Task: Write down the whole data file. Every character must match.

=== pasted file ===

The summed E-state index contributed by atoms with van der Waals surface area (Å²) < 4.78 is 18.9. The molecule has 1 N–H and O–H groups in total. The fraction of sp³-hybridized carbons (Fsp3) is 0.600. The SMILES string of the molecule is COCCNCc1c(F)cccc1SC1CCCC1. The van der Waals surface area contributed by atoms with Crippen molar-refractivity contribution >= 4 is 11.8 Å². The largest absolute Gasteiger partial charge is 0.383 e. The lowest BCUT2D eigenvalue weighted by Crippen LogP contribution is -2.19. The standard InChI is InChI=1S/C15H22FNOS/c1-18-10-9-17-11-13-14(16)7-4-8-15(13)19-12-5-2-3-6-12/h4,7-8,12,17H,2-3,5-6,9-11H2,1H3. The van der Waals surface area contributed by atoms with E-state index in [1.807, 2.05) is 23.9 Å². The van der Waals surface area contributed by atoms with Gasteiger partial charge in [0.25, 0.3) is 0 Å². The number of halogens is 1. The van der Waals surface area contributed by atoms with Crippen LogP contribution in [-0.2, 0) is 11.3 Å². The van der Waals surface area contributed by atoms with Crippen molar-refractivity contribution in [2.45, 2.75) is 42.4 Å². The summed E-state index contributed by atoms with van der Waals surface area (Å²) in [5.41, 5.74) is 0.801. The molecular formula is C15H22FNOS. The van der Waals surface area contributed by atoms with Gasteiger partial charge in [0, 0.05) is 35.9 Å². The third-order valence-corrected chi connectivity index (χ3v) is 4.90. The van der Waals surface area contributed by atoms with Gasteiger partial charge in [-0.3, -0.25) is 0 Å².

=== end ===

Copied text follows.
The summed E-state index contributed by atoms with van der Waals surface area (Å²) < 4.78 is 18.9. The molecule has 1 N–H and O–H groups in total. The fraction of sp³-hybridized carbons (Fsp3) is 0.600. The SMILES string of the molecule is COCCNCc1c(F)cccc1SC1CCCC1. The van der Waals surface area contributed by atoms with Crippen molar-refractivity contribution >= 4 is 11.8 Å². The largest absolute Gasteiger partial charge is 0.383 e. The lowest BCUT2D eigenvalue weighted by Crippen LogP contribution is -2.19. The standard InChI is InChI=1S/C15H22FNOS/c1-18-10-9-17-11-13-14(16)7-4-8-15(13)19-12-5-2-3-6-12/h4,7-8,12,17H,2-3,5-6,9-11H2,1H3. The van der Waals surface area contributed by atoms with E-state index in [1.807, 2.05) is 23.9 Å². The van der Waals surface area contributed by atoms with Gasteiger partial charge in [0.25, 0.3) is 0 Å². The number of halogens is 1. The van der Waals surface area contributed by atoms with Crippen LogP contribution in [-0.2, 0) is 11.3 Å². The van der Waals surface area contributed by atoms with Crippen molar-refractivity contribution in [2.45, 2.75) is 42.4 Å². The summed E-state index contributed by atoms with van der Waals surface area (Å²) in [5.41, 5.74) is 0.801. The molecular formula is C15H22FNOS. The van der Waals surface area contributed by atoms with Gasteiger partial charge in [0, 0.05) is 35.9 Å². The third-order valence-corrected chi connectivity index (χ3v) is 4.90. The van der Waals surface area contributed by atoms with Gasteiger partial charge in [-0.3, -0.25) is 0 Å².